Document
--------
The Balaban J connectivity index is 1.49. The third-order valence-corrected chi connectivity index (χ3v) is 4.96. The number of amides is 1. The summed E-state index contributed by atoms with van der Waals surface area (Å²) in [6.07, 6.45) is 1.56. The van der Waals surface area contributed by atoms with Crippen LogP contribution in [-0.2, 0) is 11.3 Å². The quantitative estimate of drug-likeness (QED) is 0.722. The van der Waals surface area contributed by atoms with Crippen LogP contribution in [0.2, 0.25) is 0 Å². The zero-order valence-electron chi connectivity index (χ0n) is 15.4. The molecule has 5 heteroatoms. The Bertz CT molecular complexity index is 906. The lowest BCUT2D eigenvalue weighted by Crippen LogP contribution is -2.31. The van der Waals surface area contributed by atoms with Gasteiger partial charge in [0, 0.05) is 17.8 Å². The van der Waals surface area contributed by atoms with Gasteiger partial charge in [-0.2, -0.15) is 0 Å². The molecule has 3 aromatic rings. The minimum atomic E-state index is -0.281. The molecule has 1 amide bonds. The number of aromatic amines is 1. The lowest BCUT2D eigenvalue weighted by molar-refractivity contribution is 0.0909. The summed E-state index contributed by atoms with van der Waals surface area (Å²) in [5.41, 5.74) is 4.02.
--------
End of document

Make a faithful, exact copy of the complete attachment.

The Balaban J connectivity index is 1.49. The third-order valence-corrected chi connectivity index (χ3v) is 4.96. The number of amides is 1. The summed E-state index contributed by atoms with van der Waals surface area (Å²) in [6.07, 6.45) is 1.56. The van der Waals surface area contributed by atoms with Crippen LogP contribution in [-0.2, 0) is 11.3 Å². The quantitative estimate of drug-likeness (QED) is 0.722. The van der Waals surface area contributed by atoms with Crippen LogP contribution in [0.2, 0.25) is 0 Å². The zero-order valence-electron chi connectivity index (χ0n) is 15.4. The molecule has 5 heteroatoms. The Bertz CT molecular complexity index is 906. The lowest BCUT2D eigenvalue weighted by Crippen LogP contribution is -2.31. The van der Waals surface area contributed by atoms with Gasteiger partial charge in [0, 0.05) is 17.8 Å². The van der Waals surface area contributed by atoms with Gasteiger partial charge in [-0.2, -0.15) is 0 Å². The molecule has 3 aromatic rings. The minimum atomic E-state index is -0.281. The molecule has 1 amide bonds. The number of aromatic amines is 1. The lowest BCUT2D eigenvalue weighted by molar-refractivity contribution is 0.0909. The summed E-state index contributed by atoms with van der Waals surface area (Å²) in [5.41, 5.74) is 4.02.